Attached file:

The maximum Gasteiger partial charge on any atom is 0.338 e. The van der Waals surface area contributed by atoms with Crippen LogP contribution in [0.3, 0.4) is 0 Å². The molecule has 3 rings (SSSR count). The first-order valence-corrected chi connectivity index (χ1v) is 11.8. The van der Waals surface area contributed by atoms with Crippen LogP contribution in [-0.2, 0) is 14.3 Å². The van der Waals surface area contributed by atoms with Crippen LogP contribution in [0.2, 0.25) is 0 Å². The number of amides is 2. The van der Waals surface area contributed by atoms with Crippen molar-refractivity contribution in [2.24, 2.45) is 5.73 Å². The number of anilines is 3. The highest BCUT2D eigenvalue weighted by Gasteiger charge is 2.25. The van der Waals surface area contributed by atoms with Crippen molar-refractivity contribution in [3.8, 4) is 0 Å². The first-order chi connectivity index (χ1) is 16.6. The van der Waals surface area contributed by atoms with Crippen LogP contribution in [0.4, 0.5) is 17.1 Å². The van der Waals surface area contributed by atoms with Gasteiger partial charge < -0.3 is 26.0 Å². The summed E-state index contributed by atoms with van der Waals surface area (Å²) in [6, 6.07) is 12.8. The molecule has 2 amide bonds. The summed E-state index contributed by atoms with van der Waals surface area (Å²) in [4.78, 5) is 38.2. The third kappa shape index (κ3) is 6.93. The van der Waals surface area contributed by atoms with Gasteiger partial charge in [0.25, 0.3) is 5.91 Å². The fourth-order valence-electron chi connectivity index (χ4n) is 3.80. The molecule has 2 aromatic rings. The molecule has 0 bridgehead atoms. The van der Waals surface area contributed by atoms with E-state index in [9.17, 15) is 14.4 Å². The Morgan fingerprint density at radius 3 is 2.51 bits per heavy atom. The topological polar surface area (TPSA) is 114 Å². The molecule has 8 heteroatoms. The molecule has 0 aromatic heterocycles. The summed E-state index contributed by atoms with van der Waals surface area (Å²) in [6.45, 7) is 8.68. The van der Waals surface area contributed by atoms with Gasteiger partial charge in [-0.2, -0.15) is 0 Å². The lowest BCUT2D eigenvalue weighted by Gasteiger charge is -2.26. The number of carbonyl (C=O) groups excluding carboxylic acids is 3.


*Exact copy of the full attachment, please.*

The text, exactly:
The maximum Gasteiger partial charge on any atom is 0.338 e. The van der Waals surface area contributed by atoms with Crippen LogP contribution in [0.3, 0.4) is 0 Å². The molecule has 3 rings (SSSR count). The first-order valence-corrected chi connectivity index (χ1v) is 11.8. The van der Waals surface area contributed by atoms with Crippen LogP contribution in [-0.2, 0) is 14.3 Å². The van der Waals surface area contributed by atoms with Crippen LogP contribution in [0.2, 0.25) is 0 Å². The number of amides is 2. The van der Waals surface area contributed by atoms with Crippen molar-refractivity contribution in [2.24, 2.45) is 5.73 Å². The number of anilines is 3. The highest BCUT2D eigenvalue weighted by Gasteiger charge is 2.25. The van der Waals surface area contributed by atoms with Crippen molar-refractivity contribution in [3.8, 4) is 0 Å². The first-order chi connectivity index (χ1) is 16.6. The van der Waals surface area contributed by atoms with Crippen LogP contribution in [0.4, 0.5) is 17.1 Å². The van der Waals surface area contributed by atoms with Gasteiger partial charge < -0.3 is 26.0 Å². The summed E-state index contributed by atoms with van der Waals surface area (Å²) in [6, 6.07) is 12.8. The molecule has 2 amide bonds. The summed E-state index contributed by atoms with van der Waals surface area (Å²) in [4.78, 5) is 38.2. The third kappa shape index (κ3) is 6.93. The van der Waals surface area contributed by atoms with Gasteiger partial charge in [0.25, 0.3) is 5.91 Å². The fourth-order valence-electron chi connectivity index (χ4n) is 3.80. The molecule has 2 aromatic rings. The molecule has 0 bridgehead atoms. The van der Waals surface area contributed by atoms with E-state index in [9.17, 15) is 14.4 Å². The Morgan fingerprint density at radius 3 is 2.51 bits per heavy atom. The topological polar surface area (TPSA) is 114 Å². The molecule has 8 heteroatoms. The molecule has 0 aromatic heterocycles. The summed E-state index contributed by atoms with van der Waals surface area (Å²) in [6.45, 7) is 8.68. The van der Waals surface area contributed by atoms with Gasteiger partial charge in [-0.2, -0.15) is 0 Å². The lowest BCUT2D eigenvalue weighted by Gasteiger charge is -2.26. The number of carbonyl (C=O) groups excluding carboxylic acids is 3.